Tag Archives: Khartoum

Central Africa signs peace deal

Central African Republic concluded a peace deal with 14 armed groups on following two weeks of talks in Khartoum, Sudan.

The peace deal was announced by the African Union but the terms were not immediately released.

Central African Republic has been tormented by violence since 2013 when Selaka rebels ousted President Francois Bozize, stirring conflict between Muslim and Christian militias. United Nations peacekeepers were deployed in 2014, however their numbers were not sufficient to end the ongoing violence.

 

Al-Bashir blames foreigners Sudan unrest

President Omar al-Bashir said that the initiators of mass unrest swept Sudan in the past few weeks, receive financial support from abroad. He said this on January 3 in Khartoum during a speech on the occasion of the 63rd anniversary of the independence of the east African state.

According to al-Bashir, the organizers of anti-government demonstrations “receive funding from abroad, and the guide to action is from the embassies of some foreign countries represented in Khartoum,” reported Al-Mayadin TV channel.

But the Sudanese will not sell their independence for dollars,” the Sudanese leader underlined.

Our country has been in a state of economic war for 21 years already, since the introduction of international sanctions against it,” said Al-Bashir, commenting on the difficult economic situation in Sudan. However, a way out of the crisis, he said, must be resolved within the country.

Overcoming it will not work in one day or one night, but we know how to find a way out of the current difficult situation,” al-Bashir explained and promised “at the end of the month to start implementing the program to raise salaries in the country to the required level and support most vulnerable people. “

Mass protests in port Sudan

Demonstrations demanding President Omar al-Bashir to resign erupted in city of Port Sudan (pictured), where protesters condemned alleged repression by the government and deteriorating economic conditions, Turkish News Agency Anadolu reports.

Security forces dispersed hundreds of demonstrators with teargas, eyewitnesses told Anadolu Agency.

In December, the port city saw similar protests that were also dispersed by security forces.

Protests began in Sudan on December 19 in 14 of the country’s 18 states, including capital Khartoum.

The city has handles the majority of Sudan international trade, and has an oil refinery.

Sudan shuts down social networks

Authorities are blocking access to Sudanese popular social media platforms used to organize and broadcast nationwide anti-government protests triggered by an economic crisis, internet users complain.

In a country where the state tightly controls conventional media, the internet has become a key information battleground. Of Sudan’s 40 million people, some 13 million use the internet and more than 28 million own mobile phones, local media reports.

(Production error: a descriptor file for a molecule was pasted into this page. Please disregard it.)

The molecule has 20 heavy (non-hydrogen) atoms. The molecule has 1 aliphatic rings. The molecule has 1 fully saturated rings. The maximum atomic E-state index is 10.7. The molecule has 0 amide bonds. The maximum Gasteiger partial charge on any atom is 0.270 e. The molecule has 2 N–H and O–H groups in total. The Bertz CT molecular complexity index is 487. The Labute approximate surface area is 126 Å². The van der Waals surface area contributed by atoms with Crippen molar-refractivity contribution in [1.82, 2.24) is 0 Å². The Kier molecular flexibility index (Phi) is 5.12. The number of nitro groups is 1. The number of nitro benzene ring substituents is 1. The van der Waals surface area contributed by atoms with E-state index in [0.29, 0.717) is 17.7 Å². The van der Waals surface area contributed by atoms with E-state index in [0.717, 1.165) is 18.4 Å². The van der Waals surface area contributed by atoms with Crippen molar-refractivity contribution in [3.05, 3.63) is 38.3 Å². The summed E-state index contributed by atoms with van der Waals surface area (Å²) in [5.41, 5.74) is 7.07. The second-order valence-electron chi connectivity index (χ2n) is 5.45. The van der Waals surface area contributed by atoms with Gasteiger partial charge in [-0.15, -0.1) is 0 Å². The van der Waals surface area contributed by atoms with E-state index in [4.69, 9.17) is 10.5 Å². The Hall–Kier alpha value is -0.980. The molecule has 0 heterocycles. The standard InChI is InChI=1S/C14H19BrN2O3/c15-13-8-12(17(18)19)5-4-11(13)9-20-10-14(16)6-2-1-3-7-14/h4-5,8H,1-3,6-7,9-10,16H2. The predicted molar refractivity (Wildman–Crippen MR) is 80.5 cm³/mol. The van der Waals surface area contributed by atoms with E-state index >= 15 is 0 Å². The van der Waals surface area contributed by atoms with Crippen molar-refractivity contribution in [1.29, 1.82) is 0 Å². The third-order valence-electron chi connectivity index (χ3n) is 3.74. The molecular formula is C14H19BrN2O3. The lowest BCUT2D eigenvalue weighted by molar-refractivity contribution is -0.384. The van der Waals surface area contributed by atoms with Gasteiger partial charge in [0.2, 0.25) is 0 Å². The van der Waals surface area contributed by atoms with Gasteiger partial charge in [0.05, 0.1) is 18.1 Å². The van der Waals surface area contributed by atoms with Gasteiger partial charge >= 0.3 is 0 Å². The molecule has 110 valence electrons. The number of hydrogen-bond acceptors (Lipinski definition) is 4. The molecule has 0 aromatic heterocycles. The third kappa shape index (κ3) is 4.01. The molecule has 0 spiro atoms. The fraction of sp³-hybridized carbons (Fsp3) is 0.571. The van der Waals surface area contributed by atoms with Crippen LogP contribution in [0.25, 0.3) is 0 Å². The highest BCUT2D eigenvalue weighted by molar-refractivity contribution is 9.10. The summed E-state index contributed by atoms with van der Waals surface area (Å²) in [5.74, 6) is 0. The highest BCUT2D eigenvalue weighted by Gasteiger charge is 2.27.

Sudan opposition calls Al-Bashir to resign

Sudan largest opposition bloc along with the whole spectrum political groups for President Omar al-Bashir to resign, turning up the pressure on the longtime autocrat after two weeks of street protests.

Nidaa al-Sudan said in a statement that it urges Omar al-Bashir and his administration to step down to open a transition toward democracy.

Nidaa al-Sudan comprises the Umma party of former Prime Minister Sadeq al-Mahdi and rebel groups in the western Kordofan and Darfur regions, and the Blue Nile region south of Khartoum.

However the calls for resignation were met by fierce oppression demonstrators, although operating in restricted conditions, the reporters inform about use of firearms and numerous victims among unarmed civilians.

Taken into consideration severe constraints on reporting from Sudan because of Internet shutdown, silencing of social, media, and control of telephone services, reporters, and human rights defenders can only approximately estimate the number killed by the regime including while in custody. The toll is rising above hundred victims.

Sudan police use live ammunition against protesters

Sudanese police fire with live ammunition at protesters in Khartoum, as they continue to call for President Bashir to resign.

President Omar al-Bashir has promised the New Year will bring improvements, and economic development, amid his speech the security forces undertook operation dispersing anti-government protests with teargas and live ammunition.

For the first time in history we build [the budget] on development projects … aimed at lessening people’s suffering by maintaining subsidies on certain goods and items, raising salaries, and refraining from tax burdens,” al-Bashir told a congregation in Khartoum.

Al-Bashir  also referred to international cooperation and trade, with an accent on bilateral partnerships with China, Russia and Gulf States as means to reaching prosperity. “We have been engaged in strategic partnerships that aim at raising the efficiency of our economy… [and] providing a solid foundation for our national production base.”

In a speech concluding 63 years of Sudanese independence, al-Bashir said the 2019 budget, approved  the end of December would help the country “brave through the current crisis“, referring to outbreak of  protests over rising price and shortages of basic commodities, which has provoked demonstrations across Sudan over the past two weeks.

Sudan conducts arrests of opposition leaders